Wednesday, September 22, 2010

Cranford by Elizabeth Gaskell

Cranford is often called a comedy. There are humorous parts of the book, but it certainly is not funny throughout. And some of the humor might come from readers who do not respect the type of women portrayed in the book.

It was first published in 1851, so it gives a good feel for that time. It is the story of a handful of aging women who live in Cranford, England. Today Cranford is part of Greater London. Back then there was more separation.

Some of the women in the story have never married, some have lost their husbands, and one marries while the story progresses. This isn't important. Cranford is about the women, not the men. It is about their interest in class, in propriety, and in fashion. But mostly it is about their interest in each other. This is a book about friendship. I loved it for that.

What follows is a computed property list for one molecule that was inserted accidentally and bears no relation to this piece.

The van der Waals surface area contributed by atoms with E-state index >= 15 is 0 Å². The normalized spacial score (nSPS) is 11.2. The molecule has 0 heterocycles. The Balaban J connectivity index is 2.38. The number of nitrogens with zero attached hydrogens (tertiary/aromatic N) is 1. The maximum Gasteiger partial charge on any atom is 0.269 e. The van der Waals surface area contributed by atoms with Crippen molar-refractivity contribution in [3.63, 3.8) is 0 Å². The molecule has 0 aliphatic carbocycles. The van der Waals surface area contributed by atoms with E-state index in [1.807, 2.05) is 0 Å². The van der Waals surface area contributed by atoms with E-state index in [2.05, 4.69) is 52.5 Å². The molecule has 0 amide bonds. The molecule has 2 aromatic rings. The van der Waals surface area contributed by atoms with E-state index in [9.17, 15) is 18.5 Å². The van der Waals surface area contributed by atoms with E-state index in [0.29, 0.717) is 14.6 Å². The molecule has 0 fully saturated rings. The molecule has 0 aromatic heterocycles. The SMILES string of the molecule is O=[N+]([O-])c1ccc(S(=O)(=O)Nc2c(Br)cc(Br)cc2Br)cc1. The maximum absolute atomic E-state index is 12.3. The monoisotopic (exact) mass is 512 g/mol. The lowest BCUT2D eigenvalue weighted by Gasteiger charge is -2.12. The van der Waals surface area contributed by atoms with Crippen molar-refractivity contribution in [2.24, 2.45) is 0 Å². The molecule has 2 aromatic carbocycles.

When one of the women dies, her sister always remembers her and talks about her with respect and love. When that same sister loses her fortune, her friends secretly devise a method to provide her with money without embarrassing her. And her servant works out a way to offer her a place to live. It was a wonderful statement about humanity and what is most important in the nineteenth century as well as the twenty-first century.

I recommend this book for people who want a break from actions thrillers or stories about vampires and just want a chance to get to know some sweet people.

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